Britain prepares for biggest royal wedding since Diana

Hundreds of members of the military took part Wednesday in a pre-dawn rehearsal for the wedding of Prince William and Kate Middleton, as Britain readied itself for the biggest royal event for 30 years.

Two billion people are expected to watch live on television and the Internet to see the eldest son of Princess Diana and his commoner bride tie the knot on Friday after a romance that began at university in Scotland eight years ago.

Up to 1,000 soldiers, sailors and air force personnel, wearing ceremonial uniform and around 160 of them on horseback, took part in a pre-dawn rehearsal Wednesday, lining the procession route the newlyweds will take.

It will be followed by musical rehearsal involving military bands, the orchestra and the two choirs that will sing at Westminster Abbey during the ceremony, and a run-through for the broadcasters and clergy on Thursday.

Rain is set to fall on the big day but that is unlikely to dissuade hundreds of thousands of revellers from cramming into London, with the first die-hard royal fans camping out in front of the Abbey since Monday.

Around 1,900 guests including foreign royals, politicians and celebrities including Elton John, David and Victoria Beckham and Rowan Atkinson have accepted invitations to attend the exclusive ceremony.

British police have launched a massive security operation involving some 5,000 officers, including armed protection specialists, and warned that they will "robustly" deal with any protests during the wedding.

The excitement around the ceremony partly reflects the public's enduring fascination with Diana, who died in a car crash in Paris in 1997 and whose emotional funeral was held at Westminster Abbey.

William, the 28-year-old second-in-line to the throne who works as a Royal Air Force helicopter pilot, proposed last year to Kate, 29, the daughter of self-made millionaires, using Diana's engagement ring.

But it is also the grandest royal wedding since blushing bride Diana tied the knot with William's father Prince Charles - the heir to Queen Elizabeth II - on July 29, 1981.

The couple divorced in 1996 after revelations of extra-marital affairs.

Friday's ceremony will aim to bring events full circle more happily.

"William and Catherine, as they will be known, are saying 'we are the future of the British monarchy and we are going to be a success,'" royal expert Robert Jobson told AFP.

The couple have personally overseen "every detail" of their "exquisitely beautiful" wedding day, said St James's Palace, William's official residence.

The service will be attended by some 40 monarchs, although the Crown Prince of Bahrain cancelled because he said he did not want unrest in the Gulf kingdom to detract from William and Kate's happiness.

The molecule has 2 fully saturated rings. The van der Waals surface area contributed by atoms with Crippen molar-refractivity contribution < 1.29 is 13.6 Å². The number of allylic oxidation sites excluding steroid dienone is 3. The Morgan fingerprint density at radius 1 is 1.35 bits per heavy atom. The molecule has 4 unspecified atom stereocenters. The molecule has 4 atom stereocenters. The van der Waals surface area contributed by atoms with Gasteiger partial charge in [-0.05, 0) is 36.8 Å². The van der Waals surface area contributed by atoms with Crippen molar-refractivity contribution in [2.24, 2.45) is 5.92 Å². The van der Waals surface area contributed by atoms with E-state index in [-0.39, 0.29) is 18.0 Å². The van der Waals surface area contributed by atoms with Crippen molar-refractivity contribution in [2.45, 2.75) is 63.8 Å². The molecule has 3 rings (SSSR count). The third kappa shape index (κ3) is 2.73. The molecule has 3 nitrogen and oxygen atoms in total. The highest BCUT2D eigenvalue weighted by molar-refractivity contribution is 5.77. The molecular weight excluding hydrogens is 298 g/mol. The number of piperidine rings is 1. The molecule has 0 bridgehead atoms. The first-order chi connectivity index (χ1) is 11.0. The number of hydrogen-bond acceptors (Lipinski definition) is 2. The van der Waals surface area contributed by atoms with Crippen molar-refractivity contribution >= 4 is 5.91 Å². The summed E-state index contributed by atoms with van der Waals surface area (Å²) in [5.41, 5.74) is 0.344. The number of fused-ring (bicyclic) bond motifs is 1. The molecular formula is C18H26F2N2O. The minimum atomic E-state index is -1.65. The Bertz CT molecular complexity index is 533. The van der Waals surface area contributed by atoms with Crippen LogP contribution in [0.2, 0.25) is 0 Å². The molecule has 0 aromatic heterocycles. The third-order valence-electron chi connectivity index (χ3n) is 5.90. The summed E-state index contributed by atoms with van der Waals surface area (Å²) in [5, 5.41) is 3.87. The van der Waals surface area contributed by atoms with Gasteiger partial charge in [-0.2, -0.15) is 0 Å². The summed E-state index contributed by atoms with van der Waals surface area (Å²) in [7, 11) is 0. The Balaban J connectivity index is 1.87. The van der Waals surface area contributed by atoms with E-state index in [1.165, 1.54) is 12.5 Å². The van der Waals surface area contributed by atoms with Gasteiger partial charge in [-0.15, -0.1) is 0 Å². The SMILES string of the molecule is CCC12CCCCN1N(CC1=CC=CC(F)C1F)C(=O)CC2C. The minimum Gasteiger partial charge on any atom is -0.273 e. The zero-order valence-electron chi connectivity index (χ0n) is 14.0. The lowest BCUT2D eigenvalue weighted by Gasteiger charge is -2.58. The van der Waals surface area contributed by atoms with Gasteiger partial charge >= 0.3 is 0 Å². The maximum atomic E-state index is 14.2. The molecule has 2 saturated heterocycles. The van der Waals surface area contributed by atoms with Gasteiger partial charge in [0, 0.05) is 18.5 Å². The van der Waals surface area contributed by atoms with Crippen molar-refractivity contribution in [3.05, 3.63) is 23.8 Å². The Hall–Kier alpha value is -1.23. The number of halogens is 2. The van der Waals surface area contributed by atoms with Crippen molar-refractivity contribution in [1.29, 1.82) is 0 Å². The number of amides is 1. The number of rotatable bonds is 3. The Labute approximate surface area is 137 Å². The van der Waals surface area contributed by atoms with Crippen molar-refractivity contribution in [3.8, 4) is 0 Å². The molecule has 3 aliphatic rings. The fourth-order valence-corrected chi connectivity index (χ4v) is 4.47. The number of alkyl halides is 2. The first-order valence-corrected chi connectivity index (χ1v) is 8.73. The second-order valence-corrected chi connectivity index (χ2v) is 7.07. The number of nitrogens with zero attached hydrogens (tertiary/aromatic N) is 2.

Kate will drive from her hotel to Westminster Abbey in the Rolls Royce that was damaged when protesters demonstrating against government cuts targeted Charles and his second wife Camilla in December.

William will have a nerve-wracking 45-minute wait there until the wedding starts at 1000 GMT.

Afterwards the newlyweds will lead a procession to Buckingham Palace, travelling in a horse-drawn carriage past landmarks such as the Houses of Parliament and the Mall, accompanied by soldiers on horseback.

Forecasters have predicted rain, and if the heavens open the couple will travel in the glass coach that Diana used on the way to her own wedding.

Some 650 guests have been invited to the reception at the palace, while the hottest ticket in town will be a dinner-dance hosted by Prince Charles for a lucky 300 or so people.

Thousands of street parties are planned, including in Middleton's home village of Bucklebury in southeast England, while the British government has declared a public holiday and pubs are allowed to stay open late.

In a sign of the couple's status as the first royals of the Facebook generation, the wedding will also be streamed live on YouTube while royal officials will post blog and Twitter updates.

Police said they have no intelligence of specific security threats but said they would not tolerate a planned protest by a hardline Muslim group opposed to Britain's involvement in Afghanistan and Iraq.

As part of the security measures, key details about William and Kate's big day remain shrouded in mystery.

The wedding dress has prompted acres of media speculation, while there is no news on what titles the couple will take - or whether the newlyweds will emulate Charles and Diana and kiss on the balcony of Buckingham Palace.

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